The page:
These actions have already generated incremental cost savings and operational productivity, as evidenced by our improved operating margin in both the U.S. and Canada. We expect these efforts to continue to add value today and over the long term. So as we mentioned in our last call, we have worked closely with our independently owned NAPA stores and auto care customers to help them benefit from the financial aid available to small businesses, the vast majority applied for and received PPP assistance. In light of their support and current business trends, we remain confident in the lasting financial stability of these key partners. In Europe, our automotive sales were down approximately 3% in the second quarter, reflecting pressure from COVID-19 and lockdowns in France and parts of the U.K. While our operations in Germany and the Benelux region held up fairly well through the peak of the pandemic, France and the U.K. drove an approximate 40% total sales decrease for this group in April. We had a sharp recovery from the lows of April with the reopening of France in May and the U.K. in June, which produced a surge in demand associated with deferred maintenance and repairs.

As a result, total sales in Europe were positive in both months, with high single-digit comp sales growth in June. The improving business conditions across our operations in Europe are promising. We look forward to building on the positive sales momentum and expanding our operating margin as we execute on initiatives to drive both top and bottom line in the periods ahead. We believe our current footprint in the large and fragmented European marketplace is an important competitive advantage for us. In addition, we see growth opportunities in Europe associated with the ongoing rollout of the powerful NAPA brand. This year, we have been expanding on the five product categories introduced in 2019 with the rollout of several new product categories including brakes, filtration, oil and steering and suspension. We are also initiating the development of our omnichannel capabilities in Europe, which will extend the digital platforms already offered in our North American and Australasian operations. Turning to Australia and New Zealand, we are extremely proud of the exceptional performance from this team in the second quarter. Total sales were up 4.4%, driven by an approximate 2% core sales increase.

With these sales and continued cost savings, this team produced a 300 basis point improvement in net profit margin. Our team achieved these results despite aggressive steps by the Australian and New Zealand government to prevent the spread of COVID-19, which generally restricted mobility and related demand for auto parts. In fact, these operations have recovered to pre-COVID sales volumes, driven by strong double-digit retail sales growth and solid commercial sales growth in both May and June. In Australia and New Zealand, retail online sales continue to grow at greater than 300% from the pre-COVID levels. And through our investment in Sparesbox and other digital capabilities, we are prepared for additional online growth in the future. The execution of key initiatives such as the rollout of the NAPA brand across our trade offering, new NAPA store openings in Australia and New Zealand, and optimized global sourcing have been important growth drivers for our commercial business. So as I said before, we are very pleased with our performance in Australasia and expect to further build on this positive momentum.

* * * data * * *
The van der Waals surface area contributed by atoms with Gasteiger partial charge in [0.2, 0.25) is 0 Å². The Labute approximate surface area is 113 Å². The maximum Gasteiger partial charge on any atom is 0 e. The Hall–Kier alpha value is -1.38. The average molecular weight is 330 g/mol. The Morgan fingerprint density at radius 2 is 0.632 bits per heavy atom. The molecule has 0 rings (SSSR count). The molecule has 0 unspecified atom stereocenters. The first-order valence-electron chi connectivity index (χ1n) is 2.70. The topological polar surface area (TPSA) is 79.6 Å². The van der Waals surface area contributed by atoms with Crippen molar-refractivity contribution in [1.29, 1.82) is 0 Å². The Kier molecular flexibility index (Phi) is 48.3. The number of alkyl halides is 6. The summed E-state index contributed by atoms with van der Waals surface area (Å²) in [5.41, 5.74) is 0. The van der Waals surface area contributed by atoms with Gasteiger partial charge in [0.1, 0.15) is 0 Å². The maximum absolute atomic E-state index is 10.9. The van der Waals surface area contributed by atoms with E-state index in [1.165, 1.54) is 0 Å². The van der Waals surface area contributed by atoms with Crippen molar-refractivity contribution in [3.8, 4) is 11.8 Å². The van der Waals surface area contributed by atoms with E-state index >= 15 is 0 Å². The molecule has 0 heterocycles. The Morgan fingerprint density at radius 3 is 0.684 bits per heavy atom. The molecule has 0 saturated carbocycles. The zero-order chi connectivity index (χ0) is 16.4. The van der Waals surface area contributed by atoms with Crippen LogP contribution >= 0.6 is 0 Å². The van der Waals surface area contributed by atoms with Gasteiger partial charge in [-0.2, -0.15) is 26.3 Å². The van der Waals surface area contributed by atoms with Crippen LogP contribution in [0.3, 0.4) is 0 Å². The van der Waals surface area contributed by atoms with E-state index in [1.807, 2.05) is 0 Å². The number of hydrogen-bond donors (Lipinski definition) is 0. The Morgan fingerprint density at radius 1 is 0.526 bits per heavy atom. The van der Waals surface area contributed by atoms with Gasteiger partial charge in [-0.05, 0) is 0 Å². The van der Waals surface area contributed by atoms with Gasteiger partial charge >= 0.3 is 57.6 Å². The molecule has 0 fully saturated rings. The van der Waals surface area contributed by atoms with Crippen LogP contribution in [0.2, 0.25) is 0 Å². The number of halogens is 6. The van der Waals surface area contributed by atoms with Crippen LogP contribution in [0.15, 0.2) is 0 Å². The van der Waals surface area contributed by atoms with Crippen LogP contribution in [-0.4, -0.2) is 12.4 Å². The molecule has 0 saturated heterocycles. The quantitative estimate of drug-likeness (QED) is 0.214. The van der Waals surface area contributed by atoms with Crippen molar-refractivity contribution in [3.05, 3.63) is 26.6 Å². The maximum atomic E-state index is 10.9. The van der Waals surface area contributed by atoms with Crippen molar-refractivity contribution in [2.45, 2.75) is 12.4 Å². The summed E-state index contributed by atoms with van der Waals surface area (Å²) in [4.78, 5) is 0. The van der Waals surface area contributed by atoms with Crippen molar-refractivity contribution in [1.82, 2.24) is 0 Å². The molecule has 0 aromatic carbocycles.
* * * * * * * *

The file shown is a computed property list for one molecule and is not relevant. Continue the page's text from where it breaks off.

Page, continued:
Turning now to our global Industrial Parts Group. Total sales were $1.3 billion, down 10.2% excluding the EIS divestiture. Comp sales in North America were down 16.7%, offset by the addition of Inenco in Australasia as well as other acquisitions, which contributed 7% to sales in the quarter. Despite the challenging industrial climate, this group produced a flat operating margin relative to 2019 and is up slightly for the first six months in 2020. Looking further at Motion Industries, the slowdown in sales beginning in mid-March continued throughout the quarter, with mid-teen declines in each month. While we operated in a difficult environment, we had anticipated a lagged recovery in industries such as equipment and machinery, iron and steel, pulp and paper and automotive. That played out accordingly with declines in almost every product category and in every industry sector. Still, we saw positive trends in the second quarter. First, more of our customers are reopening their plants and returning to work, which we expect improved demand for our core industrial categories including power transmission, hydraulics and conveyance, among others.

Second, our customers are beginning to release capex orders that were on hold for the past several months. Third, leading industrial indicators, such as the Purchasing Managers Index and industrial production, pointed to improved industrial activity in June, which we expect to benefit our business in the months ahead. Additionally, the Motion team has been executing on several strategic and transformative initiatives, including the restructuring of their sales organization to optimize their customer coverage and provide for effective remote selling. This team also enhanced our omnichannel capabilities in the quarter with the rollout of a new Motion Industries website, which is expected to drive incremental sales with both existing and new customers. And as in our other businesses, there has been significant focus on aligning Motion's cost structure to drive meaningful savings and more productive operations. In Australasia, our Inenco team is performing well, with positive total sales growth in June, driven by strong sales in the mining sector. In addition, this team continues to focus on ongoing initiatives to reduce their cost structure. Effective in August, Inenco will further integrate with our North American operations and assume the name MI Asia Pac.